Close to the highest point of Fairmont Chateau Whistler Golf Course, the Blackcomb River dissects the manicured greenery and drops the air temperature about 15 degrees. The water’s arrived directly from the Horstman Glacier atop Blackcomb peak, which explains the cold and why this is a popular spot during record-breaking heat.

“It’s like instant air conditioning,” says a friend. It also makes the mosquitoes disappear, I think to myself. At the clubhouse, we’d just finished an indulgent meal, which somehow featured bacon in every course, including the caesar aperitif and the Nanaimo bar dessert. The temperature is still in the 20s and haze from the Pemberton forest fire lingers.

If you like your adventure on the mild side, the Golf Clubhouse Dinner and Nature Tour is right up your fairway. Enjoy dinner as the sun sets behind Rainbow Mountain, then board a golf cart for a nature tour of the course. The carts are equipped with GPS, which seems like overkill to me, (how hard can it be to navigate 18 numbered holes?) but given the 400-foot climb in places, I’m happy not to be walking.

The Fairmont's Golf Clubhouse Dinner and Nature Tour covers several food groups, but mostly bacon.

The Fairmont’s Golf Clubhouse Dinner and Nature Tour covers several food groups, especially bacon.

Even for non-golfers like me, there’s much to enjoy about the tour, which traverses creeks and milky-green glacier-fed ponds, ancient Douglas Fir, and granite bluffs. Sadly, the bears aren’t out tonight, but a protective mother grouse is strutting around the 13th hole with her three chicks in tow. The course has erected bat houses close to the 18th green, with more in mind than just encouraging wildlife. A single brown bat eats up to 1,000 mosquitoes in an hour!

If you like your adventure in something more agile than a golf cart, a RZR (that’s “Razor” when you say it out loud) Tour will safely push you a little further beyond your comfort zone. RZRs are four-wheeled, off-road vehicles capable of negotiating the gnarliest of boulder-strewn logging roads and creek beds. The morning after our night at the golf course, we rise early at the Fairmont Chateau Whistler for a RZR Alpine Sunrise Tour by The Adventure Group (TAG). Alongside its ever popular Superfly Ziplines at Cougar Mountain, about 10 minutes’ drive from Whistler, TAG’s RZR tours are an exhilarating way to quickly find yourself in the rarefied air, high up in Whistler’s backcountry.

With a guide driver at the front and ‘spotter’ at the back, we each board a Polaris 570 cc RZR and make final adjustments to dust masks, goggles and helmets. With no rain for weeks, and exposed to the elements but for a roll cage, we’re about to get extremely dusty. And as I turn the ignition key sparking the engine to life, I can’t help thinking a GPS would be better suited to a RZR than a golf cart.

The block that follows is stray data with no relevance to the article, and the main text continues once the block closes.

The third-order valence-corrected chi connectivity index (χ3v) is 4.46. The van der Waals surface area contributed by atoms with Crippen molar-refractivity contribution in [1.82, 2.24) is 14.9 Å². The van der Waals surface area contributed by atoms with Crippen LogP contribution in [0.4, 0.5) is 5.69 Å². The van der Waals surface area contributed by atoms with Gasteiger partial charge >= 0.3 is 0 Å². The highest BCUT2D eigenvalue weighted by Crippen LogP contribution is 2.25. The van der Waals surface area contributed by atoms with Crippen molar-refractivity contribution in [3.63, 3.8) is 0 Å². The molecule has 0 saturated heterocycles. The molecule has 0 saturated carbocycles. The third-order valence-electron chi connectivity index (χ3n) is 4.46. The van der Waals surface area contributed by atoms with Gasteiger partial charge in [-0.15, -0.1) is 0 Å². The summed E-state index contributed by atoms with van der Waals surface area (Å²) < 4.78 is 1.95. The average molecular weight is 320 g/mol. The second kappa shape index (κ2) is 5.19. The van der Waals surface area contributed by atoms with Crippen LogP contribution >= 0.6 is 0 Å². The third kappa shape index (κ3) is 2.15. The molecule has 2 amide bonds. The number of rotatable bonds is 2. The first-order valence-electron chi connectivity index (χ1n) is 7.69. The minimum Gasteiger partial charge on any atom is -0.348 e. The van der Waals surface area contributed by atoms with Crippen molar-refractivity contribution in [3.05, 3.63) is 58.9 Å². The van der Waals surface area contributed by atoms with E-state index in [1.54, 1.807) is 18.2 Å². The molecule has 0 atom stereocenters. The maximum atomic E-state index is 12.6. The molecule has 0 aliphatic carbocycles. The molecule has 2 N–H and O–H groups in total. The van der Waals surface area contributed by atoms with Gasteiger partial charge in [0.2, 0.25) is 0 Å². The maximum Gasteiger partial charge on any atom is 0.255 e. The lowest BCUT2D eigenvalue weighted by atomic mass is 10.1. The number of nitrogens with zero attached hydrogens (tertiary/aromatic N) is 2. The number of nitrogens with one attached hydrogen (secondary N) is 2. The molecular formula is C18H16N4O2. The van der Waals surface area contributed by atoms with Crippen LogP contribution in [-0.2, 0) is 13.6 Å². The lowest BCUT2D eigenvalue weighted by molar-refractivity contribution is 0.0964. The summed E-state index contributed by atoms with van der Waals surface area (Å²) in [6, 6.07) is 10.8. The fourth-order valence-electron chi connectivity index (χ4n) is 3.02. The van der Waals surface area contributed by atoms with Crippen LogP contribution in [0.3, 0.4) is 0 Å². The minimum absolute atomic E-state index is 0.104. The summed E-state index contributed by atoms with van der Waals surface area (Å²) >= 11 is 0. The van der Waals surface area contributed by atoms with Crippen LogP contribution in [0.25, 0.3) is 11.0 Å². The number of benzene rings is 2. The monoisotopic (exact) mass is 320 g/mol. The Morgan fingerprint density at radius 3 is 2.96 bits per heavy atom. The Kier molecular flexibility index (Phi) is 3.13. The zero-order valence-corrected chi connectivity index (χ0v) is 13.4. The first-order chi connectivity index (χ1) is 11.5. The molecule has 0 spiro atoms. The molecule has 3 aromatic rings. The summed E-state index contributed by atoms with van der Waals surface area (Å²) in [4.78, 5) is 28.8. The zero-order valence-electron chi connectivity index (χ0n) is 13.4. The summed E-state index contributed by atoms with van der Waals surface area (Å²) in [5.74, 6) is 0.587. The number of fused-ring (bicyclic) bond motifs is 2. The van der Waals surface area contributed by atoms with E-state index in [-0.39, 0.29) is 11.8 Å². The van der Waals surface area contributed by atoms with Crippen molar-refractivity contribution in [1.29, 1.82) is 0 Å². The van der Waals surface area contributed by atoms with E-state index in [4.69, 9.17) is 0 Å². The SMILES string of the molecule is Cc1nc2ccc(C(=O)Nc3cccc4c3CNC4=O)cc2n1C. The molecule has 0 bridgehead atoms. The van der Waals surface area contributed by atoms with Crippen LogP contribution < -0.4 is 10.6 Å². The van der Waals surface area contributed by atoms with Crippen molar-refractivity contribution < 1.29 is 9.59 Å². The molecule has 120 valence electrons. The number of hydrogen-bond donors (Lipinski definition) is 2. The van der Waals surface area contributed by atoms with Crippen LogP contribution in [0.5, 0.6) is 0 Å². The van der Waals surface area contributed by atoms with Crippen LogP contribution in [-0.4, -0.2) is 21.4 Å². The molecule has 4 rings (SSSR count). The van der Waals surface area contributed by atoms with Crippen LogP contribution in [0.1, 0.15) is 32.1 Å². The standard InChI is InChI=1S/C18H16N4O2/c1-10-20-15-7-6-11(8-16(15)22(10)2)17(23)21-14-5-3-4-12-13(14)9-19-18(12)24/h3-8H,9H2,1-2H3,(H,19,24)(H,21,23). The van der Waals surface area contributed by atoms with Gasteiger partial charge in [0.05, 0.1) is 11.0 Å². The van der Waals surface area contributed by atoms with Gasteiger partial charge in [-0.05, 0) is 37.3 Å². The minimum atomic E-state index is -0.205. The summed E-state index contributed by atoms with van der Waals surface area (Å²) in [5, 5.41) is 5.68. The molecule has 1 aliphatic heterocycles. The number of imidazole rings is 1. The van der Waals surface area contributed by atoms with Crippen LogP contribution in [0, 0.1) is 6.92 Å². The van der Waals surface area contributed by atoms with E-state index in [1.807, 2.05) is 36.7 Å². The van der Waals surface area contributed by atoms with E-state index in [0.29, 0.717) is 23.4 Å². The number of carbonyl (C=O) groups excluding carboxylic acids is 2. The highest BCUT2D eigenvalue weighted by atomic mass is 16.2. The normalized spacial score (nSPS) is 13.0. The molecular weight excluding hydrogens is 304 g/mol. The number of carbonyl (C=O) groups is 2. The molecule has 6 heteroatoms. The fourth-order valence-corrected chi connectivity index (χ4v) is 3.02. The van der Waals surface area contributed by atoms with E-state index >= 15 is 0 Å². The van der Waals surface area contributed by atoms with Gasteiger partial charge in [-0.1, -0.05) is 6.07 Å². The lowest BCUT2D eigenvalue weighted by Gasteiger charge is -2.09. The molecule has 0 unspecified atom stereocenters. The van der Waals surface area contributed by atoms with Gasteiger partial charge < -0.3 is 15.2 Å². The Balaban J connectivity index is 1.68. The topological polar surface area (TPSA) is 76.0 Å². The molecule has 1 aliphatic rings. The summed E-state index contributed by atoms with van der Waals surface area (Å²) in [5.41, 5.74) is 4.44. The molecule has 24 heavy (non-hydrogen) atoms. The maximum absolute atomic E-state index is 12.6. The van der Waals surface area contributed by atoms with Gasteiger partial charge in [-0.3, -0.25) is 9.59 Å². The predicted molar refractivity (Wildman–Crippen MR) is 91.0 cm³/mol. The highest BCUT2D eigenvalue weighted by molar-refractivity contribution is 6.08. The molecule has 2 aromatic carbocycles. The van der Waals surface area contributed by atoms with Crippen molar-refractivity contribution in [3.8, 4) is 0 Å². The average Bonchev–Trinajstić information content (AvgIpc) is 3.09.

Superfly ziplines 4

For the ultimate in thrill rides, Superfly Ziplines are hard to beat.

It’s a bumpy ride – extremely bumpy in places – but with one foot firmly applied to the gas, the RZR is capable of clearing anything in its path. The bucket seats absorb most of the jolts and on the steep bits, the brakes respond better to a few taps than to sustained pressure.

Our tour takes us through Ancient Cedars and Showh Lakes, hiking areas known for giant trees and good fishing. Lupins and fireweed are everywhere at about 3,500 feet, where we park to admire hazy views of Mount Currie and the Soo River below. It’s a world away from the bustle of Whistler village, and I begin to think of how much fun it would be to ride a snowmobile up here. Back on this tour, there’s more fun to be had at an obstacle course created in a clearing that features a teeter totter, berms, and steep embankment trails for those who hold their nerve.

During the 15-kilometer, two-and-a-half tour, we rarely exceed 25 km/h, such is the heavy going on Cougar Mountain’s rocky roads. But bouncing around on trails all but impassable to any other vehicle is half the fun. For anyone with $11,000 to spend and a quiet air strip, RZRs can accelerate from 0 to 35 mph in four seconds, and clock over 80 mph!

For similar speeds at less money, you might want to check out the Superfly Ziplines.

If you go

Fairmont Chateau Whistler offers numerous summer packages, including golf vacations and the B.C. resident accommodation offer, which saves 15% off best rates. Visit fairmont.com/whistler

The Adventure Group’s Alpine Sunrise Tour at Cougar Mountain costs $219 (2-seater) or $319 (4-seater). TAG also offers a two-hour Wilderness Ride and a three-hour B.C. Tour. For details, call 1 855 824-9955 or visit tagwhistler.com/

Fairmont’s Golf Clubhouse Dinner and Nature Tour includes a three-course dinner and costs $69 per adult ($35 per child) and is available Mondays, Tuesdays, and Wednesdays. Call 604 938-8000.